Prior to the summit, top NATO officials made more far-reaching proposals regarding Georgia. For example, the Alliance’s Deputy Secretary General Alexander Vershbow proposed to grant both Georgia, and Ukraine the status of “associated partner of NATO.” Vershbow also spoke about establishing a “joint naval group” in the Black Sea, based on the formula “28+2,” which would include Georgia and Ukraine (Kommersant, April 17).
Such radical ideas, however, did not come to fruition in Warsaw; nor did the Georgian government succeed in acquiring MAP. Earlier, Minister Khidasheli repeatedly stated that if Tbilisi did not receive a “roadmap” for NATO accession, it could result in the defeat of the pro-Western forces during the parliamentary elections, scheduled for October 8, and Georgia might cease to be an independent state (see EDM, March 11).
Khidasheli later softened her rhetoric. Together with President Giorgi Margvelashili and Prime Minister Giorgi Kvirikashvili, she praised the results of the Warsaw Summit. US Secretary of State John Kerry’s visit to Georgia two days prior to the opening of the forum in Poland became the main reason for the Georgian leadership’s optimism (Civil Georgia, July 6).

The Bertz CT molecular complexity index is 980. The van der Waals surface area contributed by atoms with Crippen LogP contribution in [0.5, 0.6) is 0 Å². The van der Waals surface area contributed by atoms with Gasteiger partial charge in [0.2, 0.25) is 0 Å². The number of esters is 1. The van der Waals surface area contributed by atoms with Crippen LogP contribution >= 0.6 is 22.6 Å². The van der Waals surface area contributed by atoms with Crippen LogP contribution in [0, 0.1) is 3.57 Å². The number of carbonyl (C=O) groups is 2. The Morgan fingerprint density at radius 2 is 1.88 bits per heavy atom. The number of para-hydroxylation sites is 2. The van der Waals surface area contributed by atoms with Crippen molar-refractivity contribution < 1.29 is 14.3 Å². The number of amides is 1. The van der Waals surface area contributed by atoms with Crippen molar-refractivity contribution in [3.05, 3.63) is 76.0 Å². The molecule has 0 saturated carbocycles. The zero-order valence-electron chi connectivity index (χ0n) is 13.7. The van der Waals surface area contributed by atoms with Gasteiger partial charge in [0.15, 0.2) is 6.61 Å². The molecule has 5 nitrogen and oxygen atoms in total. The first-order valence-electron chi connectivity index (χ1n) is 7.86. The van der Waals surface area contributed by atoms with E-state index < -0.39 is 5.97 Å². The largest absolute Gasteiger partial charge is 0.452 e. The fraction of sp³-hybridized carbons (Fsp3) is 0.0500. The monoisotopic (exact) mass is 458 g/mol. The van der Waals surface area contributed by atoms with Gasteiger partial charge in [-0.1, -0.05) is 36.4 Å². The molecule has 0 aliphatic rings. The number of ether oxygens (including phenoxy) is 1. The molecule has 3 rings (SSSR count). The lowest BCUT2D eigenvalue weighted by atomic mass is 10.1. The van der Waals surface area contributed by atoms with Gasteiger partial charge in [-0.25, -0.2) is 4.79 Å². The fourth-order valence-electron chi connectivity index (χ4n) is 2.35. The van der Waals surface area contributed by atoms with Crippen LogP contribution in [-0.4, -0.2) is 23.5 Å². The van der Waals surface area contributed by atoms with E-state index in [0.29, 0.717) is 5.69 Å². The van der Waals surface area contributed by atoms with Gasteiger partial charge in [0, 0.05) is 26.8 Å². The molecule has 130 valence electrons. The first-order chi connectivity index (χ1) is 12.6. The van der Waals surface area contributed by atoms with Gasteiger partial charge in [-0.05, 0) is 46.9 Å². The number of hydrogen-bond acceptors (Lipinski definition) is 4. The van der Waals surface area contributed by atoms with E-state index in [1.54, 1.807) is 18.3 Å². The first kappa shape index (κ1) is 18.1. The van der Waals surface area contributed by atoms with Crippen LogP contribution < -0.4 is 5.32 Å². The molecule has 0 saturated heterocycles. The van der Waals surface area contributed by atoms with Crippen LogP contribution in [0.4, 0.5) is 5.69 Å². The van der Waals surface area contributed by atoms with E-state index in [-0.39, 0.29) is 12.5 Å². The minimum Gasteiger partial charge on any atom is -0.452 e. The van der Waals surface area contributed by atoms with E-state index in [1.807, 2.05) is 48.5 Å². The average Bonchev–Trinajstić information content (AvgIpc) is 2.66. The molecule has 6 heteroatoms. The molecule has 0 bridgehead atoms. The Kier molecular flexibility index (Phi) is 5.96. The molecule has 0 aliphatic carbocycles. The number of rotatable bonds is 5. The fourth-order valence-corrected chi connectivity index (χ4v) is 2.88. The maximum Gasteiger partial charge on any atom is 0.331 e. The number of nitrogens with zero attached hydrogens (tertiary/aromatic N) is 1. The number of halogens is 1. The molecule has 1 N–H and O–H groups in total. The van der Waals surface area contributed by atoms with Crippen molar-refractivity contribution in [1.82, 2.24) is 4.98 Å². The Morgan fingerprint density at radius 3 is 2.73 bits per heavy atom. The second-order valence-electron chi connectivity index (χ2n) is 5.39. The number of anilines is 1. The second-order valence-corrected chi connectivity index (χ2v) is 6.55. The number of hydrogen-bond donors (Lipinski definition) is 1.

Kerry reiterated the United States’ support for Georgia’s NATO aspirations and signed with Prime Minister Kvirikashvili the “Memorandum to Expand Defense Cooperation.” According to the US Secretary of State, Washington was prepared to “improve the interoperability, sustainability, and deployability of Georgia’s forces […] to be able to work and cooperate with the other forces of NATO.” In the context of Georgia’s security, the memorandum for the first time noted the need for joint evaluations of threats, including threats to US military equipment and personnel deployed on Georgian territory. The US is also prepared to supply defense weaponry to Georgia (Civil Georgia, July 6).
Georgian officials do not regard the US-Georgian memorandum as a “consolation prize” in place of MAP. An analyst with the news agency GHN, Nika Imnaishvili, explained that, “Since the leading European NATO members are not prepared to accept Georgia into the Alliance yet or to give us MAP, the US is demonstrating that it intends to cooperate with Georgia within the NATO framework, but on a bilateral basis, which does not contradict US obligations.” Although Moscow successfully pressured Berlin and Paris to reject a “roadmap” for Georgian membership, the Kremlin cannot force European countries to obstruct US-Georgian bilateral defense cooperation, he noted (Author’s interview, July 12).